Users love the bright, colorful designs on these mats, and they say the included carry strap makes them easy to haul around (in fact, this mat is a runner up in our section on the best travel yoga mats). We don't see any noteworthy complaints about this yoga mat's durability, either; testers at Yoga Nomads say the natural rubber base grips the floor well and stays sticky after multiple washings. That said, the Yoga Design Lab Combo Mat does tend to retain marks where your hands and feet go, or even the outline of your body after savasana, until you wipe it down.

The Yoga Design Lab Combo Mat is just less than 1/7 inches thick and weighs slightly more than 4 pounds. It measures 24 inches by 70 inches long -- tall enough for most yogis -- and the water-based inks and a finish that's free of silicone, toxic glue and phthalates may appeal to eco-conscious yogis.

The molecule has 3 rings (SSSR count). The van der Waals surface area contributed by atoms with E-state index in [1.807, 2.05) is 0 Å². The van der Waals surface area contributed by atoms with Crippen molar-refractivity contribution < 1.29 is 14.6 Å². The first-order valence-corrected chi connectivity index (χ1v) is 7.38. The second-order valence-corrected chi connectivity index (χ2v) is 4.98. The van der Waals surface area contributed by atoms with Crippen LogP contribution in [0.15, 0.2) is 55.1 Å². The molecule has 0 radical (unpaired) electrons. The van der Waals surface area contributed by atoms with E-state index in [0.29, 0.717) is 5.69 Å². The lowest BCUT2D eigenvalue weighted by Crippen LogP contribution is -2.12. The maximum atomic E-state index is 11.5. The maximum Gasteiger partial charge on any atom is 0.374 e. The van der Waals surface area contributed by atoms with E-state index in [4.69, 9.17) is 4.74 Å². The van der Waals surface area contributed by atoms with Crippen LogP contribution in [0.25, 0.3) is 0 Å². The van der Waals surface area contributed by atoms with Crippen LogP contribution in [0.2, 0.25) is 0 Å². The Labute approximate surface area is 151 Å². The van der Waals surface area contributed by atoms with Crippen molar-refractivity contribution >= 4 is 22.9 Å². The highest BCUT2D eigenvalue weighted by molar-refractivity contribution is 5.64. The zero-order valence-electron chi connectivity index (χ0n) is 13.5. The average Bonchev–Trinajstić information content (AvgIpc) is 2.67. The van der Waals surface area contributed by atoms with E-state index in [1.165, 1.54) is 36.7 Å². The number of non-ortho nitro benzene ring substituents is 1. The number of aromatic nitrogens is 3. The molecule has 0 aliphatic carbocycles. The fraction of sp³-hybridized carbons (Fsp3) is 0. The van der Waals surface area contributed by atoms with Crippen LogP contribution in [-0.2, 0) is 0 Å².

Yoga towels add extra grip and sweat absorption

If you don't want to use a permanently bonded yoga mat/towel combo, you can throw a separate yoga towel over your mat to protect it from the wear and tear (and slipperiness) of sweaty classes, then take the towel off for gentler practices that don't leave you pouring sweat. Some yoga towels have non-skid surfaces on both sides to reduce any slipping around. They can also help you keep your grip if your mat isn't as sticky as you'd like or provide an extra layer of comfort if your mat is on the thin side, and if you're using borrowed studio mats they provide an extra layer between you and any lingering germs from other users.

Of all the yoga towels we evaluated, the YogaRat Hot Yoga Towel (Est. $20 and up) offers the best blend of function and value. It has just two jobs -- absorbing sweat and providing extra grip -- and users say it does both wonderfully, as long as you remember to spritz it with water before you step onto it. "There is something great about the no frills design of the YogaRat towel," write the editors at Yoga Nomads, where this is a favorite for any type of heated yoga.

The spritzing also helps the towel stick to your yoga mat, although some users do report a bit of bunching underfoot; this is a particular issue for any yoga towel if you happen to drag your feet. Still, the YogaRat Hot Yoga Towel does better at staying in place than much of the competition, and users say these towels feel thicker than much of the competition -- a good thing, since it creates more cushioning during your practice.